Ancient Olympic Games

Ancient olympic games

The ancient Olympic Games were primarily a part of a religious festival in honor of Zeus, the father of the Greek gods and goddesses. The festival and the games were held in Olympia, a valley near a city called Elis, a rural sanctuary site in the western Peloponnesos. The sanctuary was named in antiquity after Mt. Olympos, the highest mountain in mainland Greece. In Greek mythology, Mt. Olympos was the home of the greatest of the Greek gods and goddesses. The statue of Zeus at Olympia was counted as one of the seven wonders of the ancient world.

The ancient Olympic Games began in the year 776 BC at the first full moon after the summer solstice (around the middle of July) in honour of Zeus.  The winner of the first and only event, the stadion foot-race 600 feet long was Koroibos, a cook from the nearby city of Elis and from then every victory was recorded and each Olympiad was named after them.

An Olympiad was not only the name of the event itself but also of the period between games. According to some literary traditions, this was the only athletic event of the games for the first 13 Olympic festivals or until 724 BC. From 776 BC, the Games were held in Olympia every four years for almost 12 centuries. People from all over the Greek world came to watch and take part.

The most important religious ceremony of the event was the sacrifice of 100 oxen, known as the hecatomb, at the altar of Zeus, carried out when the sporting events at Ancient Olympic Games were over.

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The Ancient Olympic Games in Greece

The first written records of the ancient Olympic Games date to 776 B.C., when a cook named Koroibos won the only event–a 192-meter footrace called the stade (the origin of the modern “stadium”)–to become the first Olympic champion.

The ancient Olympics games were held every four years between August 6 and September 19 during a religious festival honoring Zeus. The Games were named for their location at Olympia, a sacred site located near the western coast of the Peloponnese peninsula in southern Greece.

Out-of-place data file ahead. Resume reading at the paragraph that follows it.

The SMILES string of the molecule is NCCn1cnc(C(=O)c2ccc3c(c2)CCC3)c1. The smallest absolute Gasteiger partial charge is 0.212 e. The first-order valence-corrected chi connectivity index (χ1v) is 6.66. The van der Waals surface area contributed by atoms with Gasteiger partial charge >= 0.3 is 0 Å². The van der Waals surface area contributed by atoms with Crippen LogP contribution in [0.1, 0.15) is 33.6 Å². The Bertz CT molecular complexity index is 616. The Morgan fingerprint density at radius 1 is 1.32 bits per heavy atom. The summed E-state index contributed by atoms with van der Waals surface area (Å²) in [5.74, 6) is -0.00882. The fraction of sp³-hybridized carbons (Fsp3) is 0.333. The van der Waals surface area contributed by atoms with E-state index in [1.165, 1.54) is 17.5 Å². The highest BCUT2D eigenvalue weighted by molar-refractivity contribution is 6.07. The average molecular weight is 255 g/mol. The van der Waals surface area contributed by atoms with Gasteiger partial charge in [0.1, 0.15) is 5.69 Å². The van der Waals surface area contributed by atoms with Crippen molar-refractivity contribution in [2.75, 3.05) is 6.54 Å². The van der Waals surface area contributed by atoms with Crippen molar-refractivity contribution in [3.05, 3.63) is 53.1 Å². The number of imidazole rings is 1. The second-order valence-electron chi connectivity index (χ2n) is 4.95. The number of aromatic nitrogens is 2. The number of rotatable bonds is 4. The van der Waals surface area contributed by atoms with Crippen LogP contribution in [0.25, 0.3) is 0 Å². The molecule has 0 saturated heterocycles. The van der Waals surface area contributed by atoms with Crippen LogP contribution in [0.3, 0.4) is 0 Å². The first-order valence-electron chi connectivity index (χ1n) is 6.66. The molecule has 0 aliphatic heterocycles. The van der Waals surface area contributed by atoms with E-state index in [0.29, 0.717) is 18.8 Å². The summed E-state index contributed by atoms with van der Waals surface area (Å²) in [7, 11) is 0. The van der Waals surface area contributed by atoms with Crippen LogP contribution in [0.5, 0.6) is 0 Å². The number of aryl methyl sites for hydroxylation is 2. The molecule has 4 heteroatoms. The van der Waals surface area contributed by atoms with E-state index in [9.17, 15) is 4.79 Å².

Participation in the ancient Olympic Games was initially limited to freeborn male citizens of Greece; there were no women’s events, and married women were prohibited from attending the competition.

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Decline of the Olympic Tradition

After the Roman Empire conquered Greece in the mid-2nd century B.C., the Ancient Olympic Games continued, but their standards and quality declined.

From Ancient Olympic Games to Modern Olympics

Although the ancient Olympic Games were staged in Olympia, Greece, from 776 BC to 393 AD, it took 1503 years for the Olympics to return. The first modern Olympics were held in Athens, Greece, in 1896. The man responsible for its rebirth was a Frenchman named Baron Pierre de Coubertin, who presented the idea in 1894. His original thought was to unveil the modern Games in 1900 in his native place Paris, but delegates from 34 countries were so enthralled with the concept that they convinced him to move the Games up to 1896 and have Athens serve as the first host.